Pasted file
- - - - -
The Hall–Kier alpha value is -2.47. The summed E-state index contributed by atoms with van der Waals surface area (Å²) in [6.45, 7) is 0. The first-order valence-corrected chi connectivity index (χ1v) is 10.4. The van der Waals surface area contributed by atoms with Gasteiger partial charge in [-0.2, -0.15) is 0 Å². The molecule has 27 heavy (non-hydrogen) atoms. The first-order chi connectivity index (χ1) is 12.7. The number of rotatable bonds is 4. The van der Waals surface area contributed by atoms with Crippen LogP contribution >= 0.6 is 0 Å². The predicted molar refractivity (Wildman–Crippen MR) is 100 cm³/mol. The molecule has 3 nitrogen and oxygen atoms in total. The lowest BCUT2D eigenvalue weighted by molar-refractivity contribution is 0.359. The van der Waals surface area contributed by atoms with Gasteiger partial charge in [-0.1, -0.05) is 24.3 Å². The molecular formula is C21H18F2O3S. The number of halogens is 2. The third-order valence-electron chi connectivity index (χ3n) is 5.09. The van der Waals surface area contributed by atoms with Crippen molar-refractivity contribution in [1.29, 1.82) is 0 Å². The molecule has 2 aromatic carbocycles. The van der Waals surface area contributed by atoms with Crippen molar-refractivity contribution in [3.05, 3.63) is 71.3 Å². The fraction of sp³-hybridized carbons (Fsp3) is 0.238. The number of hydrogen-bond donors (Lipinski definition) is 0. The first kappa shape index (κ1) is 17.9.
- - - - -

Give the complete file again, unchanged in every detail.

The Hall–Kier alpha value is -2.47. The summed E-state index contributed by atoms with van der Waals surface area (Å²) in [6.45, 7) is 0. The first-order valence-corrected chi connectivity index (χ1v) is 10.4. The van der Waals surface area contributed by atoms with Gasteiger partial charge in [-0.2, -0.15) is 0 Å². The molecule has 27 heavy (non-hydrogen) atoms. The first-order chi connectivity index (χ1) is 12.7. The number of rotatable bonds is 4. The van der Waals surface area contributed by atoms with Crippen LogP contribution >= 0.6 is 0 Å². The predicted molar refractivity (Wildman–Crippen MR) is 100 cm³/mol. The molecule has 3 nitrogen and oxygen atoms in total. The lowest BCUT2D eigenvalue weighted by molar-refractivity contribution is 0.359. The van der Waals surface area contributed by atoms with Gasteiger partial charge in [-0.1, -0.05) is 24.3 Å². The molecular formula is C21H18F2O3S. The number of halogens is 2. The third-order valence-electron chi connectivity index (χ3n) is 5.09. The van der Waals surface area contributed by atoms with Crippen molar-refractivity contribution in [1.29, 1.82) is 0 Å². The molecule has 2 aromatic carbocycles. The van der Waals surface area contributed by atoms with Crippen molar-refractivity contribution in [3.05, 3.63) is 71.3 Å². The fraction of sp³-hybridized carbons (Fsp3) is 0.238. The number of hydrogen-bond donors (Lipinski definition) is 0. The first kappa shape index (κ1) is 17.9.